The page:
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| Ficin |
Answered by: Conrad Richter
Question from: Pat
Posted on: January 20, 2004
I have been taking a product called Zymex 11 which contains ficin (10 mg per cap). I have been advised to take 6 tablets with each meal for 7 days - stop for 3 days and then take again for another 7 at that amount, for parasites. After I am to take 2 with each meal. I have tried to find out more about this product and saw on your website that ficin can be poisonous. I also saw that it can thicken the blood. Is this correct and can you give me some more insight into ficin and is it safe at these levels? Thank you for any information you can provide.
Susan Eagles is not familiar with ficin or Zymex. I am not familiar with either of them either. I wonder where on our website you saw the reference to "ficin" because I did a search of all the text on our website and nothing with "ficin" turned up. Are you sure that you are not referring to "ricin"? Ricin is mentioned on our website: it is a constituent of castor bean (Ricinus communis) and is one of the most poisonous plant substances known to man. It has a dubious history of use in the worlds of spys and terrorists.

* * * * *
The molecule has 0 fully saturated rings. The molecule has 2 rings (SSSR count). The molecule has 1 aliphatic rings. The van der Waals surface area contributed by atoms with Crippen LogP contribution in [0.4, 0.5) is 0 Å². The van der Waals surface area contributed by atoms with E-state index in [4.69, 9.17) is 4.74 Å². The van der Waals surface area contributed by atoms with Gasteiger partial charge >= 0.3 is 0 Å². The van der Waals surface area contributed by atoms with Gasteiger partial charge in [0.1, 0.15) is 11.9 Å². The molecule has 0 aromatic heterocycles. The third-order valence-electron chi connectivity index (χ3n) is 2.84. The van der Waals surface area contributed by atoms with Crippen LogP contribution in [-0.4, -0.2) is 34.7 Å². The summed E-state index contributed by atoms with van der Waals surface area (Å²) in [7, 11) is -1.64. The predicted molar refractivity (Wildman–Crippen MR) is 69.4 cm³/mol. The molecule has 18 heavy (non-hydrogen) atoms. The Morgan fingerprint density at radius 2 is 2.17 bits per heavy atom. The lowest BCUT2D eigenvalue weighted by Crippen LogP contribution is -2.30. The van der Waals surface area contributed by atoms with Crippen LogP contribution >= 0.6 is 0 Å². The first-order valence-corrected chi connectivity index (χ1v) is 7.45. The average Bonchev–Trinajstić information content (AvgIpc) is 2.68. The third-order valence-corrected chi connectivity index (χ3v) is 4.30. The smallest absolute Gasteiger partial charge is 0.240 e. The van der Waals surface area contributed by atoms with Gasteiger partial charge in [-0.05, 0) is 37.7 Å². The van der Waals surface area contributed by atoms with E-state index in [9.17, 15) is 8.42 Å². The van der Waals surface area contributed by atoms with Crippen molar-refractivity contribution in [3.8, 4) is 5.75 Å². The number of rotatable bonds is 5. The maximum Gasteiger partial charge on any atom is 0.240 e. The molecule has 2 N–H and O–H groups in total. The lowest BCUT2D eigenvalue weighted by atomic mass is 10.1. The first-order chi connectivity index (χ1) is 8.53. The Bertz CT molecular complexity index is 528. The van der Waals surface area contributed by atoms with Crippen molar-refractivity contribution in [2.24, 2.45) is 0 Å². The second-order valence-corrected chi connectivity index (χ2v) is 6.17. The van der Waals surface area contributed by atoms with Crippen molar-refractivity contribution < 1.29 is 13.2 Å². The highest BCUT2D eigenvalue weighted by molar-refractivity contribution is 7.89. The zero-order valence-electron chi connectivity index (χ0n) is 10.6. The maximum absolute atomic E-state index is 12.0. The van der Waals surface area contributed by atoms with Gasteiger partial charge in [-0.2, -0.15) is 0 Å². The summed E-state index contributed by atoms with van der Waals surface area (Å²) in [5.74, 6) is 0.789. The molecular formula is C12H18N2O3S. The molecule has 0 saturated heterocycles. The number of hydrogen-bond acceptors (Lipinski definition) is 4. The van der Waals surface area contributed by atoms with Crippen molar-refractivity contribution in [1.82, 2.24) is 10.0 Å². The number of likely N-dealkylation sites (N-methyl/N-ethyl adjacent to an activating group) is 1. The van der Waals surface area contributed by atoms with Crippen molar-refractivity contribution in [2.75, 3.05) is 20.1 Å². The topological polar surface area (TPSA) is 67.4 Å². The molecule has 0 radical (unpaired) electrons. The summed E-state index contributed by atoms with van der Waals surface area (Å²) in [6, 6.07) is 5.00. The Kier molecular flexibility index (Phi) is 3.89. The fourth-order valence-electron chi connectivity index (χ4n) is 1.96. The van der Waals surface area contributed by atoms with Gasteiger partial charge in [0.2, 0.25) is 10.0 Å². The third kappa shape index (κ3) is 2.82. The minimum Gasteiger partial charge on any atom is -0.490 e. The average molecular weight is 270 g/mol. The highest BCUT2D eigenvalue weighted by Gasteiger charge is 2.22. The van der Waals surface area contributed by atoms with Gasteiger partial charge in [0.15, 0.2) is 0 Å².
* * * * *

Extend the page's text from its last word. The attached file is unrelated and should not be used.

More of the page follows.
According to my research, ficin (also known as "ficain") is an enzyme that is extracted from the latex of certain species of figs including the Amazonian fig, Ficus glabrata. There is evidence that the enzyme is useful for treating a variety of parasites including roundworm. It works in a manner similar to papain, the enzyme from papaya, by attacking proteins mainly.
I did not find any data on the safety or toxicity of ficin. In one study, ficin-containing latex of Ficus insipida was administered to mice at a dose of 3 ml/kg/day over three days. The authors of the study (http://www.ncbi.nlm.nih.gov/entrez/query.fcgi?cmd=Retrieve&db=PubMed&list_uids=10363841&dopt=Abstract) characterized the effect of the latex in mice as "high acute toxicity with hemorrhagic enteritis". How this observation relates to humans is unknown, but it is known that there is a history of traditional use of these figs for the treatment of parasites which suggests that there is a relatively safe way to use the herb in humans.